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GE to buy Cameron's reciprocating compression division for $550M

  • GE earlier today said it agreed to acquire Cameron International's (CAM) reciprocating compression unit for $550M, in a deal GE sees as strengthening its recently formed downstream technology solutions unit.
  • The development of shale fields, especially in North America, has increased demand for high-speed reciprocating compressors used in gas gathering, gas lift and injection, transmission and storage; CAM's unit had sales of ~$355M in 2012.
  • CAM says it expects to post a loss of ~$100M on the sale, reflecting the write-off of goodwill.
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Comments (3)
  • bernie 1
    , contributor
    Comments (551) | Send Message
     
    As a shareholder for many years of GE, I wonder if we are getting into the development of the shale fields after all the players are already doing there thing.
    21 Jan 2014, 05:26 AM Reply Like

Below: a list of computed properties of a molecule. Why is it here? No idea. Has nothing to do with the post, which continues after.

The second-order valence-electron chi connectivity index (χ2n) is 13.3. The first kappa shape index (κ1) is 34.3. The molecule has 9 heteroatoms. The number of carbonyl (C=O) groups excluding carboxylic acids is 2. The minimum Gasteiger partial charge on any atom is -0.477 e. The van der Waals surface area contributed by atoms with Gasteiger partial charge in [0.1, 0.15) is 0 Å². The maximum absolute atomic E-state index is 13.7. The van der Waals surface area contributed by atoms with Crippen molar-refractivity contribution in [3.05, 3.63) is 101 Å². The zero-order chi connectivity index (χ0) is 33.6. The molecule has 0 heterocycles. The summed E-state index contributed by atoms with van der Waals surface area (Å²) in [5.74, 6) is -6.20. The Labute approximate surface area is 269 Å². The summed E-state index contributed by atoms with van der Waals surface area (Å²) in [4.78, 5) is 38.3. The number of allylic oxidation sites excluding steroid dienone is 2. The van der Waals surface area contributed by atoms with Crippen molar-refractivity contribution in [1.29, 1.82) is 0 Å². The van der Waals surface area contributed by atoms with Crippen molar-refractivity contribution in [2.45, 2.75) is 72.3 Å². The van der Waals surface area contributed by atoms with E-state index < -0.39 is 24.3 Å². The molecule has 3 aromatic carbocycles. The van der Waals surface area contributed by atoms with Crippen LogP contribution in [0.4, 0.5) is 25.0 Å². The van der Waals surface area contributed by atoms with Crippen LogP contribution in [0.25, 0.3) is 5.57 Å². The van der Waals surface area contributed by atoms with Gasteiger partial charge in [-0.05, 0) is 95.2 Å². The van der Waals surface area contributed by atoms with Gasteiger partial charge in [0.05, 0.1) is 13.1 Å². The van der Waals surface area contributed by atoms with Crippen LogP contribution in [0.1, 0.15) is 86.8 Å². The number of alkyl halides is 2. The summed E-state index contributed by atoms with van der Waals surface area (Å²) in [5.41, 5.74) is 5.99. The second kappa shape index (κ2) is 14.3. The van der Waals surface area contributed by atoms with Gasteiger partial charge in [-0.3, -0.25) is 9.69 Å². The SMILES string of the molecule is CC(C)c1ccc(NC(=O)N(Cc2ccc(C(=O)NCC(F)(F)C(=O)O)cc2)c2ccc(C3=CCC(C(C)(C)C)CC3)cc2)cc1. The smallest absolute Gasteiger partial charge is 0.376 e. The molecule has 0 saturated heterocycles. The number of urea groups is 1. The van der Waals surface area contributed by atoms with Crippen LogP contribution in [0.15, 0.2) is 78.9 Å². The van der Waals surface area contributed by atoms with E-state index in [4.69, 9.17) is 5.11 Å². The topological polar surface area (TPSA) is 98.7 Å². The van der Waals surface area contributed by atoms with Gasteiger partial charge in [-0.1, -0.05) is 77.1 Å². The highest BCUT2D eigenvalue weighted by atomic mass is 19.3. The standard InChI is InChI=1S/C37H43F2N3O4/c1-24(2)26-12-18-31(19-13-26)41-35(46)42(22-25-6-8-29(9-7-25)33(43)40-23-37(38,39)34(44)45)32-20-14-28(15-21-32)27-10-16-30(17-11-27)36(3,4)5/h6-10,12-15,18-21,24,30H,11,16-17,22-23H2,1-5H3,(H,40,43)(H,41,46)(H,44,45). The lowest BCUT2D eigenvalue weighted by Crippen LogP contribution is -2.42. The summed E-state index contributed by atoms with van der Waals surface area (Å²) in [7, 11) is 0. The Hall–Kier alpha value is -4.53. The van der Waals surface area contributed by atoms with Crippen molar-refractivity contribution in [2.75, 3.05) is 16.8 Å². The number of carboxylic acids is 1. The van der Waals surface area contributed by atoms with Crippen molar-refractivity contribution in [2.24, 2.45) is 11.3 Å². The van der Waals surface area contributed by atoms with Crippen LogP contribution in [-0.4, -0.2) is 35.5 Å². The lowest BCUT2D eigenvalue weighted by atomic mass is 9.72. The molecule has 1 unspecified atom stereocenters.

• Michael Fitzsimmons
    , contributor
    Comments (9438) | Send Message
     
    hi bernie 1: these reciprocating compressors are used for gas gathering, gas lift and injection, as well as transmission and storage. It would appear the move is more of a mid-stream play to take advantage of increased domestic shale production. Seems smart to me. I haven't checked the latest quarterly results, but for the last few quarters, oil & gas has been one of the fastest if not the fastest growing segment of the company. Sure is nice to see GE moving back to its industrial roots and away from the financial hanky-panky Jack Welch got them into.
    21 Jan 2014, 12:35 PM Reply Like
  • UmairoSuave
    , contributor
    Comment (1) | Send Message
     
    An overall good move by GE to bolster their CapEx portfolio for oil and gas. This extends beyond shale to all unconventionals, both liquid plays and dry. Add a robust service offering and strategic proximity to top customers, independents and majors, and you have a long-term annuity stream from aftermarket offerings that span far beyond compression applications - this includes pumps, engines, other turbo machinery assets, and related field services. Given the abrasive nature of the applications and associated turnover / replacement of oilfield assets, GE will see real benefit.
    21 Jan 2014, 02:30 PM Reply Like
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